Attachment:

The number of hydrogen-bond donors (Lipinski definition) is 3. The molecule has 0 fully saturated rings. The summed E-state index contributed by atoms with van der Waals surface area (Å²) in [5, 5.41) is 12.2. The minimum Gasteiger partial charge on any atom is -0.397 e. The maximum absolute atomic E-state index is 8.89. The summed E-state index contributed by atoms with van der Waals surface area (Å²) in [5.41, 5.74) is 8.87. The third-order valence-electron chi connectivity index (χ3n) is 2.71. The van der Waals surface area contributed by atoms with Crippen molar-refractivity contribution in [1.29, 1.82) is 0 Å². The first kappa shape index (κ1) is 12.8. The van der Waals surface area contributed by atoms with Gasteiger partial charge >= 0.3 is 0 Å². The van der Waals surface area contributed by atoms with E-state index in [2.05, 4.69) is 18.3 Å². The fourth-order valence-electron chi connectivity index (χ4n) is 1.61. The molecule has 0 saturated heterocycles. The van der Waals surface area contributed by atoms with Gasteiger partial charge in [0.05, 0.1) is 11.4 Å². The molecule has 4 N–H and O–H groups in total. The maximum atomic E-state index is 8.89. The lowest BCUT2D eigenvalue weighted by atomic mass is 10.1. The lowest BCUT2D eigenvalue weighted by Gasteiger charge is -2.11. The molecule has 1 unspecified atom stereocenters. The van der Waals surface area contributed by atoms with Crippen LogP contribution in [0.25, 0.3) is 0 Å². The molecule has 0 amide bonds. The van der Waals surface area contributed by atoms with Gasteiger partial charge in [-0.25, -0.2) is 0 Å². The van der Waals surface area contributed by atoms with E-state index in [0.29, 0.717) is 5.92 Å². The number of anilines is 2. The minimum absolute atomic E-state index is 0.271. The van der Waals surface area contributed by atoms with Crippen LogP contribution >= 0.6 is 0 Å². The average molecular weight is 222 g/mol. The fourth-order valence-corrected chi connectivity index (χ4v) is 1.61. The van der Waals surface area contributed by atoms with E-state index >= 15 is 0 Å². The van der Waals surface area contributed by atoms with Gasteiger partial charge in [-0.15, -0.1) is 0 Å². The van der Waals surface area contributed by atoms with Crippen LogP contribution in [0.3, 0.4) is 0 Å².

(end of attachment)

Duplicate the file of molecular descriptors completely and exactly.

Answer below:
The number of hydrogen-bond donors (Lipinski definition) is 3. The molecule has 0 fully saturated rings. The summed E-state index contributed by atoms with van der Waals surface area (Å²) in [5, 5.41) is 12.2. The minimum Gasteiger partial charge on any atom is -0.397 e. The maximum absolute atomic E-state index is 8.89. The summed E-state index contributed by atoms with van der Waals surface area (Å²) in [5.41, 5.74) is 8.87. The third-order valence-electron chi connectivity index (χ3n) is 2.71. The van der Waals surface area contributed by atoms with Crippen molar-refractivity contribution in [1.29, 1.82) is 0 Å². The first kappa shape index (κ1) is 12.8. The van der Waals surface area contributed by atoms with Gasteiger partial charge >= 0.3 is 0 Å². The van der Waals surface area contributed by atoms with E-state index in [2.05, 4.69) is 18.3 Å². The fourth-order valence-electron chi connectivity index (χ4n) is 1.61. The molecule has 0 saturated heterocycles. The van der Waals surface area contributed by atoms with Gasteiger partial charge in [0.05, 0.1) is 11.4 Å². The molecule has 4 N–H and O–H groups in total. The maximum atomic E-state index is 8.89. The lowest BCUT2D eigenvalue weighted by atomic mass is 10.1. The lowest BCUT2D eigenvalue weighted by Gasteiger charge is -2.11. The molecule has 1 unspecified atom stereocenters. The van der Waals surface area contributed by atoms with Crippen LogP contribution in [0.25, 0.3) is 0 Å². The molecule has 0 amide bonds. The van der Waals surface area contributed by atoms with Gasteiger partial charge in [-0.25, -0.2) is 0 Å². The van der Waals surface area contributed by atoms with E-state index in [0.29, 0.717) is 5.92 Å². The number of anilines is 2. The minimum absolute atomic E-state index is 0.271. The van der Waals surface area contributed by atoms with Crippen LogP contribution >= 0.6 is 0 Å². The average molecular weight is 222 g/mol. The fourth-order valence-corrected chi connectivity index (χ4v) is 1.61. The van der Waals surface area contributed by atoms with E-state index >= 15 is 0 Å². The van der Waals surface area contributed by atoms with Gasteiger partial charge in [-0.15, -0.1) is 0 Å². The van der Waals surface area contributed by atoms with Crippen LogP contribution in [0.3, 0.4) is 0 Å².